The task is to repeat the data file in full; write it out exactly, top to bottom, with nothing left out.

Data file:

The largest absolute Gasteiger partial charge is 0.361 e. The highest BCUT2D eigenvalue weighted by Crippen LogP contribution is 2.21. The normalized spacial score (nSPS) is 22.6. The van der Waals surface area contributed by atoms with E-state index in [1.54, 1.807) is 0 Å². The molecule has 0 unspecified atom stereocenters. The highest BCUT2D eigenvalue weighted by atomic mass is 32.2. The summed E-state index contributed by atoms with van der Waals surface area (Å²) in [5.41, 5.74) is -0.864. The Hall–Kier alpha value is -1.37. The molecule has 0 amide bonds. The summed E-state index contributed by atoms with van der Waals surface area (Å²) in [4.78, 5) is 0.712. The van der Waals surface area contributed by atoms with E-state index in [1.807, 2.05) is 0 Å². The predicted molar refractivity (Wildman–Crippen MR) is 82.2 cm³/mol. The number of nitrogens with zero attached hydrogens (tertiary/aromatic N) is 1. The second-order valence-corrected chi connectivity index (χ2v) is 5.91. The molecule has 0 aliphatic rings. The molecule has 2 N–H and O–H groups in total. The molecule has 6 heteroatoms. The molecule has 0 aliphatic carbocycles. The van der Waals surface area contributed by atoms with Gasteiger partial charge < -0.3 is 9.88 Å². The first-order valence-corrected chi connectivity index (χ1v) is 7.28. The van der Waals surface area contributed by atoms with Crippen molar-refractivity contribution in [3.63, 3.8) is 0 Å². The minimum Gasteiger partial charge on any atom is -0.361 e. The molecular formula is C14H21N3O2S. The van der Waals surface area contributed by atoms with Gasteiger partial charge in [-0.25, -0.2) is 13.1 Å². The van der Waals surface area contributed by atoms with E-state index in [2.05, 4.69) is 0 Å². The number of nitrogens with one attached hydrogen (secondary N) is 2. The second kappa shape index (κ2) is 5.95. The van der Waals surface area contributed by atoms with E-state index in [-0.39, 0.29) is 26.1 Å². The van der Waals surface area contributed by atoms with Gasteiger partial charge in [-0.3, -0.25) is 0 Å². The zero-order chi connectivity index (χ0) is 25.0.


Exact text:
The largest absolute Gasteiger partial charge is 0.361 e. The highest BCUT2D eigenvalue weighted by Crippen LogP contribution is 2.21. The normalized spacial score (nSPS) is 22.6. The van der Waals surface area contributed by atoms with E-state index in [1.54, 1.807) is 0 Å². The molecule has 0 unspecified atom stereocenters. The highest BCUT2D eigenvalue weighted by atomic mass is 32.2. The summed E-state index contributed by atoms with van der Waals surface area (Å²) in [5.41, 5.74) is -0.864. The Hall–Kier alpha value is -1.37. The molecule has 0 amide bonds. The summed E-state index contributed by atoms with van der Waals surface area (Å²) in [4.78, 5) is 0.712. The van der Waals surface area contributed by atoms with E-state index in [1.807, 2.05) is 0 Å². The predicted molar refractivity (Wildman–Crippen MR) is 82.2 cm³/mol. The number of nitrogens with zero attached hydrogens (tertiary/aromatic N) is 1. The second-order valence-corrected chi connectivity index (χ2v) is 5.91. The molecule has 0 aliphatic rings. The molecule has 2 N–H and O–H groups in total. The molecule has 6 heteroatoms. The molecule has 0 aliphatic carbocycles. The van der Waals surface area contributed by atoms with Gasteiger partial charge < -0.3 is 9.88 Å². The first-order valence-corrected chi connectivity index (χ1v) is 7.28. The van der Waals surface area contributed by atoms with Crippen molar-refractivity contribution in [3.63, 3.8) is 0 Å². The minimum Gasteiger partial charge on any atom is -0.361 e. The molecular formula is C14H21N3O2S. The van der Waals surface area contributed by atoms with Gasteiger partial charge in [-0.25, -0.2) is 13.1 Å². The van der Waals surface area contributed by atoms with E-state index in [2.05, 4.69) is 0 Å². The number of nitrogens with one attached hydrogen (secondary N) is 2. The second kappa shape index (κ2) is 5.95. The van der Waals surface area contributed by atoms with E-state index in [-0.39, 0.29) is 26.1 Å². The van der Waals surface area contributed by atoms with Gasteiger partial charge in [-0.3, -0.25) is 0 Å². The zero-order chi connectivity index (χ0) is 25.0.